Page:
Spongia agaricina Pallas (1766) is a flattened, plate-like sponge of superior bath-sponge quality, known in the trade as the "elephant-ear" sponge. It is a Mediterranean species which has been found also along the Portugese Atkantic coast.
Colour: Beige or dark maroon.
Shape, size, surface and consistency: Flattened, plate-like shape, or shallow-cup shape. Size normally 15-25 cm wide, 1-4 cm thick; however, much larger specimens, up to 1 m wide are known. The Atlantic coast specimens are 15 cm wide at most. Surface finely conulose. Oscules only on the inside or upper side of the plate. Consistency supple, elastic.
Skeleton: (Spongia agaricina fibres) Ectosome strengthened by a light reticulation of sand grains. Primary fibres cored by sand grains, 35-75 µm in diameter; secondary fibres free from inclusions, 10-30 µm in diameter. Skeletal meshvery similar to that of S. officinalis.
Ecology: In caves at 5-15 m, on rock faces in deeper water, down to 300 m.
Distribution: Mid-Portugal; Mediterranean.
Etymology: agaricum (Greek) = tinder fungus, i.e. a flattened toadstool, referring to the shape.
Type specimen information: Type is probably lost.
The shape of the sponge is distinctive.
The elephant ear sponge has very good commercial qualities, and has been widely used for glass polishing, pottery and and is now also valued for decoration. It has always been less common than the most widely used Mediterranean commercial sponges, Spongia officinalis and Hippospongia communis. Price has dramatically increased after the 1986 disease of Mediterranean commercial sponges, although the species has been relatively less affected because it may occur deeper (up to 100-120 m), where the disease was less severe. The species is not really endangered, especially as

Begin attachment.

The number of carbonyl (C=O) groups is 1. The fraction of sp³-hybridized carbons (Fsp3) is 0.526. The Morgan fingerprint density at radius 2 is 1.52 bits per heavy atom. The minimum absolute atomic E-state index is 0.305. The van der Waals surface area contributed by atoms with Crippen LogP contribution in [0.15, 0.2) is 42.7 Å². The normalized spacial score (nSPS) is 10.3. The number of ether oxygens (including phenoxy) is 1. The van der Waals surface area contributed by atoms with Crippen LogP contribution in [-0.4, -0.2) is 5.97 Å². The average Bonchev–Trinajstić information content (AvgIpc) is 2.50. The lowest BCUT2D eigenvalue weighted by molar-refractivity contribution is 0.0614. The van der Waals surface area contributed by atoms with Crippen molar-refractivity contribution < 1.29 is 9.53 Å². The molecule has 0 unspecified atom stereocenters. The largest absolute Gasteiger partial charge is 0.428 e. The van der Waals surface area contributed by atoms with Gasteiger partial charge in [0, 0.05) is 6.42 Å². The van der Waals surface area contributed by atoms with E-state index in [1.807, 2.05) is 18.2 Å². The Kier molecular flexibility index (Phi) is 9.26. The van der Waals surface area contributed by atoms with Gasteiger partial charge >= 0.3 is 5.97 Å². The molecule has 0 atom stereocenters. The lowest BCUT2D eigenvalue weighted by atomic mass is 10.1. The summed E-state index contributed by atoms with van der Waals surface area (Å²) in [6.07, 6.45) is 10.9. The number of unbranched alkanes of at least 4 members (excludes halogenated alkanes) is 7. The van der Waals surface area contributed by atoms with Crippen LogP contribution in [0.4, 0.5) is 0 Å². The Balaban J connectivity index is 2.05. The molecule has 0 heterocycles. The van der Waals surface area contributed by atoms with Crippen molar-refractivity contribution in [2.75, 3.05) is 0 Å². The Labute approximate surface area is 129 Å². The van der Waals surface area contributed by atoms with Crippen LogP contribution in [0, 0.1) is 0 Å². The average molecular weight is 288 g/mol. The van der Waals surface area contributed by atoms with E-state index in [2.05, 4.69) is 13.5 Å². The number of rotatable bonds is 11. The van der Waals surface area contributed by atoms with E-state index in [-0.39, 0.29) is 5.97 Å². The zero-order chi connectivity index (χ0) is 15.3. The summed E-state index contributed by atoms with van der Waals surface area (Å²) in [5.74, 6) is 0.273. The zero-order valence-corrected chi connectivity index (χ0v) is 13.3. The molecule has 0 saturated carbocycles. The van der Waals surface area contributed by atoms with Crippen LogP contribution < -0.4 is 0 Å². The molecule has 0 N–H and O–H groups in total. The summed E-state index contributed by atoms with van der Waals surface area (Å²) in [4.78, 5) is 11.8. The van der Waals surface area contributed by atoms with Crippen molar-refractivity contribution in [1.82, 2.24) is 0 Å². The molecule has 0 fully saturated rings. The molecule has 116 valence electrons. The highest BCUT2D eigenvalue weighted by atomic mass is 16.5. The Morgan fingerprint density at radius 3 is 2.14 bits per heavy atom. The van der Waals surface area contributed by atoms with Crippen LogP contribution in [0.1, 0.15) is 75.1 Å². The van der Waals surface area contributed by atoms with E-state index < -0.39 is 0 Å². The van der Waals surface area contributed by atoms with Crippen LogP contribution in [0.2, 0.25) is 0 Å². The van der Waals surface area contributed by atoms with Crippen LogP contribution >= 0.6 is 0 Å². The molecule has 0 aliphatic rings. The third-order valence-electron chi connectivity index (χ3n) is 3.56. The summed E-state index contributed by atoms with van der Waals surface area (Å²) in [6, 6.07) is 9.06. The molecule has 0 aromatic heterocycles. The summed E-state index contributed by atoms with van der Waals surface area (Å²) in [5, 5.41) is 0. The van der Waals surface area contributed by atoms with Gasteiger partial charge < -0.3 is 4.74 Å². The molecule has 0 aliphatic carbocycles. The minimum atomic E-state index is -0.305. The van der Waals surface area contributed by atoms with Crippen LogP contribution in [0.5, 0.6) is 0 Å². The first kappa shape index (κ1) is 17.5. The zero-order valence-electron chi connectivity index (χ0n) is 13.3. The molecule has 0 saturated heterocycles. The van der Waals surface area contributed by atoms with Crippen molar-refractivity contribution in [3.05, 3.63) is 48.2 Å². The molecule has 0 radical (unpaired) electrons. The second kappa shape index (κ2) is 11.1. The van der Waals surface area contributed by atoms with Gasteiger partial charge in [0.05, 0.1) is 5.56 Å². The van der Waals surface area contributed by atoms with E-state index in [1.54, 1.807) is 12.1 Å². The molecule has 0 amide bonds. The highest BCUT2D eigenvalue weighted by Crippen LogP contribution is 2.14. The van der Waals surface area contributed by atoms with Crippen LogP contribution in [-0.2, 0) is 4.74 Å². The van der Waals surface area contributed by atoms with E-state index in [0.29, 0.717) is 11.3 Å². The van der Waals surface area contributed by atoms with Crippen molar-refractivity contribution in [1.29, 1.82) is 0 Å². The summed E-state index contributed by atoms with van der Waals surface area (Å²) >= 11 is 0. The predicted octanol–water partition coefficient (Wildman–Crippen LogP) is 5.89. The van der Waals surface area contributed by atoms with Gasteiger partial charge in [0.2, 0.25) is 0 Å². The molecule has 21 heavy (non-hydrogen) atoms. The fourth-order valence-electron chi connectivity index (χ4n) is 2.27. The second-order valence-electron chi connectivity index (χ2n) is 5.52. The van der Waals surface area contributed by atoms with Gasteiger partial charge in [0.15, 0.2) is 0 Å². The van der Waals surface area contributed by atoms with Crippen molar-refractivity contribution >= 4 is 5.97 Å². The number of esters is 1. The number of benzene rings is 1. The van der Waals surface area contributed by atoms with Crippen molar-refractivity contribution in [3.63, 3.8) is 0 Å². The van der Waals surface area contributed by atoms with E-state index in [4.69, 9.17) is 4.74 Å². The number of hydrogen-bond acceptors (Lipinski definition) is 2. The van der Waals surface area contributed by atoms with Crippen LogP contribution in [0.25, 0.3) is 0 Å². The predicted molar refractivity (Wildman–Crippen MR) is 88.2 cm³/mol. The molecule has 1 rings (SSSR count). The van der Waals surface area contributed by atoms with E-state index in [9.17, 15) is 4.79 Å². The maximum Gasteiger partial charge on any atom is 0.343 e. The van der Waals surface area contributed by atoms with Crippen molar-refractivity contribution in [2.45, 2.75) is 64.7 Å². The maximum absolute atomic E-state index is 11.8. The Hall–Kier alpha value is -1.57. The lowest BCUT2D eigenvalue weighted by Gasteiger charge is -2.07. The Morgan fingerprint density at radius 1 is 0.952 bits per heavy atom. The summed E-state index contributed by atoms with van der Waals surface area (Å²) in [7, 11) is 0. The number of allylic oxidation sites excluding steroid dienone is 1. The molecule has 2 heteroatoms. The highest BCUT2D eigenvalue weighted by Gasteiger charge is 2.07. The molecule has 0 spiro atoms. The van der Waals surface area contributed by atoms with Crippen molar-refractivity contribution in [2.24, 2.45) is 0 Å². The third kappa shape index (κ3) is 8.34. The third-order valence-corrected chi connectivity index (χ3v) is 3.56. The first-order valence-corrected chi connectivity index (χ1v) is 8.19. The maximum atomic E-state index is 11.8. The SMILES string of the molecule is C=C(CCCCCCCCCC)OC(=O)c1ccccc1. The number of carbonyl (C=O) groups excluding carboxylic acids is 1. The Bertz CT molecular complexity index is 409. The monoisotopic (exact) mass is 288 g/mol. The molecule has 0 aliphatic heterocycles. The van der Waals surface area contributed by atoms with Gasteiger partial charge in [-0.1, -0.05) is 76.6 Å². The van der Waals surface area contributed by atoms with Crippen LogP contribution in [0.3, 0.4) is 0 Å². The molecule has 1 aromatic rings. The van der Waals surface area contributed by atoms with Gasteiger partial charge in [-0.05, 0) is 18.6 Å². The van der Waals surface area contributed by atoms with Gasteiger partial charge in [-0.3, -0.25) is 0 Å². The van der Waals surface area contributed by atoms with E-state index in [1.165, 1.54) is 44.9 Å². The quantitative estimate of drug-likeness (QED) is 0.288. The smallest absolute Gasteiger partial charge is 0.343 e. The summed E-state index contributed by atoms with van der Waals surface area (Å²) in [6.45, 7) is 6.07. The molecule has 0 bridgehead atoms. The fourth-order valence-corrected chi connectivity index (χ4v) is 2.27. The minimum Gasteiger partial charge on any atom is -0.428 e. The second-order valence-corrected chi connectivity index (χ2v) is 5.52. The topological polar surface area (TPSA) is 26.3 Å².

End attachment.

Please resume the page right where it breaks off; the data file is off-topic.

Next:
it may be found from a few meters depth (where the sponge has a poor
commercial value due to an irregular shape) up to 120 m. But it will become
rarer and more expensive on the market.
There is some concern in pottery-making circles about this sponge which is used by potters when throwing pots on the wheel. It is held in the right hand to keep the outside of the pot lubricated with water while pulling up the fold of clay created by pressure of the left hand on the inside of the pot. The concern among potters stems from the fact that elephant ear sponges are increasingly expensive and hard to get. They work better than artificial sponge substitutes.
Source: Vacelet, 1959: 77; Vacelet in litteris (1997); Mackie in litteris, 1996.